Diagnosed as being terminally ill with a collagen disease, I was unable to breathe properly after a heavy coughing fit. Soon after, the doctor told me, “Your condition has reached the stage at which it’s no longer likely that you will recover. You have half a year or so at best.” I was unable to accept the statement that “I was going to die.” No way was I going to die! In the depths of despair, I desperately sought for some way to live.

    That was when I finally discovered a “natural healing method.” This is the belief that it’s possible to strengthen natural healing powers contained within ourselves and use that power to overcome disease. It’s possible to be examined in a hospital, but you cannot receive treatment. I literally put my own life at stake in order to strengthen the inner force latent within myself. It was my faith in reiki that led me to this decision.

    Reiki, which is essentially about “ki,” tends to be regarded with some skepticism in Japan. But there is a rising awareness of “ki” as a form of “celestial energy” in the Orient and as “universal life energy” in the Occident. By channeling and utilizing “ki,” reiki is now widely practiced in many countries.

    I studied chi kung in Japan and China, and acquired my reiki skills from my German master. I was then awarded the title of reiki master. For many years, as a member of the “Usui Reiki Therapy Society,” I have practiced traditional reiki techniques. I have long believed in the innate strength of the life force within humans themselves.

    When they learned that the doctor had diagnosed me as being a terminal patient, my worried children came to visit from far away. But when they saw me looking vivacious and full of hope, they were totally taken by surprise, yet at the same time relieved. Fortunately my treatment was gradually taking effect and the test results from my medical examinations were improving each year. However, I was suddenly struck by another blow when I discovered in the middle of this that I had cancer of the colon.

    But I kept on going, never giving up. In addition to using reiki to harness the power of “ki,” I also strived to unite my mind and body and in addition I stuck to a brown rice based diet to maximize the integral healing power contained within food. That is to say I adopted a lifestyle based on the three fundamental cornerstones of “ki,” “mind” and “diet.”

    As a result, guided by the power of “ki,” my health took a turn for the better. Eight years after the onset of symptoms, my doctor now diagnosed my collagen disease as having “naturally regressed.” Eight months after the onset of my cancer, it was diagnosed as having “gone into remission.” This means that both the collagen disease and the cancer have gone away for good.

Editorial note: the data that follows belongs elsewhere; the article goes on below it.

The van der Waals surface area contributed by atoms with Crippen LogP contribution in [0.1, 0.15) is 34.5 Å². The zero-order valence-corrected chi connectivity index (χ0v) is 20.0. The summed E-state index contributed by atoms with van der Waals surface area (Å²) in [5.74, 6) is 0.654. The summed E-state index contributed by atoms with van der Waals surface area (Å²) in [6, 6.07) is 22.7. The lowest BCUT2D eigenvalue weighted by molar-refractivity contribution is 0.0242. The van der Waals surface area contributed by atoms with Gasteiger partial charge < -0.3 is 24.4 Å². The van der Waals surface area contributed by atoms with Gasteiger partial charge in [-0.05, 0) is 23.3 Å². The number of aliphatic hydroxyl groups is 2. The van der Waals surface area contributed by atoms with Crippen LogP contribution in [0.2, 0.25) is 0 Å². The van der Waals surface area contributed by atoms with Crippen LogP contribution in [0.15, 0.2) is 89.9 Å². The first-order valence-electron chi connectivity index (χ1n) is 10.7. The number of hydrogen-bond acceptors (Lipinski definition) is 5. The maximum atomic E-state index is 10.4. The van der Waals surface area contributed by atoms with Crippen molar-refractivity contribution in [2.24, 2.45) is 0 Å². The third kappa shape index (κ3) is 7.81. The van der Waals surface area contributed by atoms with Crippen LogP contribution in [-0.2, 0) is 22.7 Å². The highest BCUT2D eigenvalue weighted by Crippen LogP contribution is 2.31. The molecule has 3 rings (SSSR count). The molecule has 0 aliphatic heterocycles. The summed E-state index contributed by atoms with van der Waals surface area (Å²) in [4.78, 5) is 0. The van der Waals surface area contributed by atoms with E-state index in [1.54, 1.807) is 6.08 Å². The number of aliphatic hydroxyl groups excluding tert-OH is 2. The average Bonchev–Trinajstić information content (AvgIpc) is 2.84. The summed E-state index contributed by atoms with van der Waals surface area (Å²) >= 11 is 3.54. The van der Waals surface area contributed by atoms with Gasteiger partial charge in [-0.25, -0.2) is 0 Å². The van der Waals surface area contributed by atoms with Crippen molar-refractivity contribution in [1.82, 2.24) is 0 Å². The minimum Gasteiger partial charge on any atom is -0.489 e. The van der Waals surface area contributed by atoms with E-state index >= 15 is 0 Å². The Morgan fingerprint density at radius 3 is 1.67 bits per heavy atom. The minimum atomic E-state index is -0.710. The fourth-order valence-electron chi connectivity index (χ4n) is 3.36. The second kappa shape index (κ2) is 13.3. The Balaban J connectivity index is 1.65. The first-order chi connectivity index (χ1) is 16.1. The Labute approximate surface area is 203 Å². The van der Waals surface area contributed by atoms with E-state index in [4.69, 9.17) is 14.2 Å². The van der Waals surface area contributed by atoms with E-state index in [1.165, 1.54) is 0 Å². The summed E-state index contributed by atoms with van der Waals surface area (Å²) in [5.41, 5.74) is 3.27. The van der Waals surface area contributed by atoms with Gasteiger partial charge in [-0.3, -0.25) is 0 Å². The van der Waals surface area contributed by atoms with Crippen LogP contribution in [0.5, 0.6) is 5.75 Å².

This being a rare case in the medical world, I was then invited to give lectures on the subject and I was determined to make it my life’s mission to pass on my experiences to the public. I then conceived my natural health method, which was attractive to many people and could be easily practiced. Now in the heyday of Western medicine, I strongly believe that we should really consider “a system of medicine based on the bounty of nature” which strengthens the natural healing power contained within all living creatures.



    自然健康法普及会会長 レイキマスター

    今夜はお寿司とワインで乾杯だ! ああ、またお酒が飲めるんだ。好きなマグロも食べられるんだ……。私は診察室を出るなり、近くのトイレに飛び込んで泣きました。今日は医師から「田中さん、よかったですね! ついに正常値になりましたよ、あなたはもう患者ではありません」との朗報を受けたのです。

    難病といわれる膠原病にかかった私は、非常に強く咳き込んだときに呼吸が止まってしまいました。間もなくして医師に言われました。「余命はよくてもあと半年、ここまできたらもう回復の見込みはありません」と。「自分が死ぬ」、それは到底受け入れられない宣告でした。死んでたまるか! 私は絶望の中から生きる道を必死で模索しました。








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  • 日本語から、人を育み、平和を育むNPO法人

    [From April Issue 2013]


    Non-Profit Organization, The Japan Return Programme

    “To tell you the truth, I had no idea my mother was doing something so big,” says IKEZAKI Miwa, the executive director of a Non-Profit Organization, the Japan Return Programme (JRP). Miwa’s mother Miyoko founded the JRP in 1995 and ran it until last year when Miwa took over the reins. The purpose of the JRP is to nurture people who could one day forge important links between Japan and the outside world.

    The JRP carries out two tasks. One is the “Nihongo Summit,” organized every year since 1999. It’s an event at which youngsters living overseas, who are putting all their effort into studying Japanese, are invited to express their opinions in Japanese. It’s not simply a one day event; participants (panelists) arrive in Japan about a month prior to the Nihongo Summit.

    Everything is done in Japanese: peace studies at Hiroshima and Nagasaki; a cultural exchange with people living in the areas affected by the Great East Japan Earthquake; experiencing traditional Japanese culture; visiting corporations and politicians; and homestays. As part of the program, they get a chance to speak keigo, or honorific language, too. At the end of their visit they perform a presentation at the summit on “What I can do now for peace.”

    Between 1999 and 2012 a total of 1,465 people applied to take part in the Nihongo Summit. From those, 233 panelists from 61 countries were selected to come to Japan.